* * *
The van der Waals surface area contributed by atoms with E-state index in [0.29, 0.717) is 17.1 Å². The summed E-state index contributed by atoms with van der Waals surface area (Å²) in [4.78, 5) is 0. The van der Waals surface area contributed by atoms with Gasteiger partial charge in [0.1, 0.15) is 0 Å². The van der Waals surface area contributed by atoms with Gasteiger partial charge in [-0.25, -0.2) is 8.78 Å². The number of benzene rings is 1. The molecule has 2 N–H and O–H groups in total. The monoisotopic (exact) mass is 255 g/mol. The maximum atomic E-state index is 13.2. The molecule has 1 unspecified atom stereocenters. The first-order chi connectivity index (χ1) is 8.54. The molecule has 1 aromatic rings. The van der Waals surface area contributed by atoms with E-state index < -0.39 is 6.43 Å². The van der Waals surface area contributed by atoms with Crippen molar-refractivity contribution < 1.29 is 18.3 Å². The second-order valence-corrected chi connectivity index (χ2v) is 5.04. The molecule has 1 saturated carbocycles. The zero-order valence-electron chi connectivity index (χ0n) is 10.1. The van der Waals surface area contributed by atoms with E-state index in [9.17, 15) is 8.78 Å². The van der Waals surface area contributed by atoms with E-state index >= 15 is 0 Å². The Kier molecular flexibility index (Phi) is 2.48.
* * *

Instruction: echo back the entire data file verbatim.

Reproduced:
The van der Waals surface area contributed by atoms with E-state index in [0.29, 0.717) is 17.1 Å². The summed E-state index contributed by atoms with van der Waals surface area (Å²) in [4.78, 5) is 0. The van der Waals surface area contributed by atoms with Gasteiger partial charge in [0.1, 0.15) is 0 Å². The van der Waals surface area contributed by atoms with Gasteiger partial charge in [-0.25, -0.2) is 8.78 Å². The number of benzene rings is 1. The molecule has 2 N–H and O–H groups in total. The monoisotopic (exact) mass is 255 g/mol. The maximum atomic E-state index is 13.2. The molecule has 1 unspecified atom stereocenters. The first-order chi connectivity index (χ1) is 8.54. The molecule has 1 aromatic rings. The van der Waals surface area contributed by atoms with E-state index < -0.39 is 6.43 Å². The van der Waals surface area contributed by atoms with Crippen molar-refractivity contribution < 1.29 is 18.3 Å². The second-order valence-corrected chi connectivity index (χ2v) is 5.04. The molecule has 1 saturated carbocycles. The zero-order valence-electron chi connectivity index (χ0n) is 10.1. The van der Waals surface area contributed by atoms with E-state index in [9.17, 15) is 8.78 Å². The van der Waals surface area contributed by atoms with E-state index >= 15 is 0 Å². The Kier molecular flexibility index (Phi) is 2.48.